CAPTAIN AMERICA: CIVIL WAR
In the long run, it’s unlikely the notion of Team Cap or Team Iron Man will take root in the cultural lexicon in the same manner as, say, Team Beatles or Team Elvis or even Team Boxers or Team Briefs, but that’s mainly because Team Marvel trumps them both. In an era when superhero flicks hit theaters with the same frequency as bugs hit windshields, Captain America: Civil War still manages to rise above the fray and declare itself one of the finest pictures yet from Team Stan Lee.
Or should this thing have been called Avengers: Civil War? It could certainly go both ways. With no less than 12 superheroes on display, this clearly isn’t a one-man show; at the same time, it’s apparent that Captain America (as always, played to perfection by Chris Evans) is the principal character in this chapter of the ongoing saga, more personally tied to the proceedings thanks to the involvement of his childhood friend Bucky Barnes (Sebastian Stan), now known (and feared) as the Winter Soldier.
Directors Anthony Russo and Joe Russo and scripters Christopher Markus and Stephen McFeely are able to make Civil War feel like a direct follow-up to both 2014’s Captain America: The Winter Soldier and 2015’s Avengers: Age of Ultron. Intriguingly, it shares narrative material with the lambasted Batman v Superman: Dawn of Justice, with a discussion of whether superheroes should be allowed to roam — and fight — as they please or whether there should be some sort of governmental oversight when their actions lead to collateral damage.
This issue comes to a head right at the beginning of this picture, as civilian deaths lead both the U.S. government (repped by William Hurt) and the United Nations to propose a resolution wherein the Avengers will only act when given permission by these bodies.
And here’s where the movie really starts to flex its intelligence, since it would be logical to assume that the patriotic, by-the-book Cap/Steve Rogers would be the one to agree to this and the arrogant, maverick Iron Man/Tony Stark (Robert Downey Jr.) would be the one to snort and walk away. But after the events of Captain America: The Winter Soldier, wherein Steve witnessed corruption at the highest levels of government, he’s no longer the all-trusting innocent, and he balks at this executive order. Stark, on the other hand, is haunted by a number of deaths — many at the hands of his creation Ultron — and he thinks that maybe the Avengers should be reined in a bit.
The line in the sand becomes even more pronounced once Bucky is fingered for a terrorist bombing and Rogers comes to his aid, thereby establishing himself and his allies as fugitives.
Some, like War Machine/James Rhodes (Don Cheadle) and Vision (Paul Bettany), strongly side with Iron Man. Others, such as the Scarlet Witch/Wanda Maximoff (Elizabeth Olsen) and Hawkeye/Clint Barton (Jeremy Renner), firmly align themselves with Cap. And with heroes to the left of her, heroes to the right, here’s Black Widow (Scarlett Johansson), stuck in the middle. Black Widow (aka Natasha Romanoff) continues to be perhaps the most fascinating and complex character in this Marvel world order: smart, brave, witty, troubled, and able to read people and situations better than most of the others. She’s a dynamic figure – gee, you think somebody would give her a movie of her own.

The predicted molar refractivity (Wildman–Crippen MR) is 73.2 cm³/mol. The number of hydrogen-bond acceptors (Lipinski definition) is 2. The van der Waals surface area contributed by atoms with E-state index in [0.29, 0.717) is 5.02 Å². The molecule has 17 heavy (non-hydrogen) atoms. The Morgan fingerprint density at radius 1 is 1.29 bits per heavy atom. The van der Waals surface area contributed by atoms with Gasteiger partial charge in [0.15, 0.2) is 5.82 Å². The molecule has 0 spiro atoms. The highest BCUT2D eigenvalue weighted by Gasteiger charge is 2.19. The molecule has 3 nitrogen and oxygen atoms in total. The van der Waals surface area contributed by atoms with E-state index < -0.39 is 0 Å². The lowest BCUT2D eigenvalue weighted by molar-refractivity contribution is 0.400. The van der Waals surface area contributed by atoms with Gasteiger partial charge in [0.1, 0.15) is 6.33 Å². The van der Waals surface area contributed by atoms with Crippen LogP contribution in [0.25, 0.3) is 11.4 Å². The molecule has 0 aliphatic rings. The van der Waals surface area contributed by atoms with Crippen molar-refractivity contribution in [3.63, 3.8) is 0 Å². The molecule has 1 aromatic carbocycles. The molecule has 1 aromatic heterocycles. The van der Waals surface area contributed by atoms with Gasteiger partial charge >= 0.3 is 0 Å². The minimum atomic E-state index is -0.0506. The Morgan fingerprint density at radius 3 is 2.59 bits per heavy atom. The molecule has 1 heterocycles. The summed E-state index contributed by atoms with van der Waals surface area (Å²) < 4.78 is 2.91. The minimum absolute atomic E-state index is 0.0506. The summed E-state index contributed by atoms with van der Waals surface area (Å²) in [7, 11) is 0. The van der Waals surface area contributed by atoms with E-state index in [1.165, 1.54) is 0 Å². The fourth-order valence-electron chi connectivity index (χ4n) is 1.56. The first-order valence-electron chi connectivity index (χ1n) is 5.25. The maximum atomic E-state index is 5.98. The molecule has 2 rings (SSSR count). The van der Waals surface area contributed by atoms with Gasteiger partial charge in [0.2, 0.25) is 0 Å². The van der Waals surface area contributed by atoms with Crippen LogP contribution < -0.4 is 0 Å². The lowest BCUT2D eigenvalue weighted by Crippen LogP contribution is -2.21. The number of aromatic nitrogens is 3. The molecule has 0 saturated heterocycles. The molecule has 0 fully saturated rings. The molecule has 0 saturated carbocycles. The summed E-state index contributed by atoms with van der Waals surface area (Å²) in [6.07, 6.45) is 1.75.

There’s very little that Civil War does wrong. After Avengers: Age of Ultron, which allowed too much bloat to get in the way of some socko individual scenes, this one establishes a beautiful balance between quieter character-driven sequences and splashy action set-pieces (the airport skirmish goes on a tad too long for my liking, but since it’s clearly the movie’s showcase moment, others doubtless won’t complain).
Tom Holland is introduced as the new Spider-Man/Peter Parker, and after the miscasting of Andrew Garfield in those underwhelming Amazing Spider-Hipster flicks, he’s simply divine, the geeky, motormouth teen we all know and love – along with Anthony Mackie’s Falcon/Sam Wilson and Paul Rudd’s Ant-Man/Scott Lang, he provides most of the film’s knowing laughs.
Also new to the roster is T’Challa (Chadwick Boseman, 42’s Jackie Robinson and Get On Up’s James Brown), African royalty who dons the sleek duds to fight crime as the Black Panther. T’Challa’s involvement in the proceedings ultimately becomes as personal as Steve’s, and he figures in many of the picture’s best moments.
Finally, there’s the villain of the piece: Zemo (Daniel Bruhl, so excellent as Rush’s Niki Lauda), an ordinary man as opposed to the godlike likes of Loki and Ultron. Never missing a chance to add twisty issues of morality to their saga, Markus and McFeely provide even Zemo with enough backstory to make his reasons for his wrongdoing impossible to dismiss out of hand.
And, yes, there’s the requisite cameo by the one and only Stan Lee. The Marvel maestro has now clocked appearances in over two dozen superhero films, but his brief bit here ranks among the best. So does the movie itself.